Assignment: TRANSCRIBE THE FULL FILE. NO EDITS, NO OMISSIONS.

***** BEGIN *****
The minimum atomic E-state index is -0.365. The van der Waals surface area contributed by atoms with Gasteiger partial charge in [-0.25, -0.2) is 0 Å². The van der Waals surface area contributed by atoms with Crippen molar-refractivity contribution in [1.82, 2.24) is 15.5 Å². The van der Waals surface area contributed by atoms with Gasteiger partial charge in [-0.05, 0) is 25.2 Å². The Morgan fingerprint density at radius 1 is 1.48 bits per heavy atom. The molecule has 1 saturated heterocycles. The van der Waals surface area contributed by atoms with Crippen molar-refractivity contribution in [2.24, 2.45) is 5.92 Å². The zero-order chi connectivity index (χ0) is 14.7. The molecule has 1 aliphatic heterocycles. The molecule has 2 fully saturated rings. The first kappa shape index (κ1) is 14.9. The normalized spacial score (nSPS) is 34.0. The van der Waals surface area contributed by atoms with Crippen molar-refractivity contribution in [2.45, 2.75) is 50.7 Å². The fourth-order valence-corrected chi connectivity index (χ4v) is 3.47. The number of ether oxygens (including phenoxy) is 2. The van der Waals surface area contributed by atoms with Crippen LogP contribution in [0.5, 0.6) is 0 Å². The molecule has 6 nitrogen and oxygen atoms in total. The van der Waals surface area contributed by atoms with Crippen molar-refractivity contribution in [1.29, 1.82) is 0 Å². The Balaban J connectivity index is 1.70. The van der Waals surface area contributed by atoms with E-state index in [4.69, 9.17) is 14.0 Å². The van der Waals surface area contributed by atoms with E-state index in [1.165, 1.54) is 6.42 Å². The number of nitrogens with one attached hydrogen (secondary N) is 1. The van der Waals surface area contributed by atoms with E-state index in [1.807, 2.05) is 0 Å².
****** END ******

The minimum atomic E-state index is -0.365. The van der Waals surface area contributed by atoms with Gasteiger partial charge in [-0.25, -0.2) is 0 Å². The van der Waals surface area contributed by atoms with Crippen molar-refractivity contribution in [1.82, 2.24) is 15.5 Å². The van der Waals surface area contributed by atoms with Gasteiger partial charge in [-0.05, 0) is 25.2 Å². The Morgan fingerprint density at radius 1 is 1.48 bits per heavy atom. The molecule has 1 saturated heterocycles. The van der Waals surface area contributed by atoms with Crippen molar-refractivity contribution in [2.24, 2.45) is 5.92 Å². The zero-order chi connectivity index (χ0) is 14.7. The molecule has 1 aliphatic heterocycles. The molecule has 2 fully saturated rings. The first kappa shape index (κ1) is 14.9. The normalized spacial score (nSPS) is 34.0. The van der Waals surface area contributed by atoms with Crippen molar-refractivity contribution in [2.45, 2.75) is 50.7 Å². The fourth-order valence-corrected chi connectivity index (χ4v) is 3.47. The number of ether oxygens (including phenoxy) is 2. The van der Waals surface area contributed by atoms with Crippen LogP contribution in [0.5, 0.6) is 0 Å². The molecule has 6 nitrogen and oxygen atoms in total. The van der Waals surface area contributed by atoms with Crippen molar-refractivity contribution in [1.29, 1.82) is 0 Å². The Balaban J connectivity index is 1.70. The van der Waals surface area contributed by atoms with E-state index in [4.69, 9.17) is 14.0 Å². The van der Waals surface area contributed by atoms with E-state index in [1.165, 1.54) is 6.42 Å². The number of nitrogens with one attached hydrogen (secondary N) is 1. The van der Waals surface area contributed by atoms with E-state index in [1.807, 2.05) is 0 Å².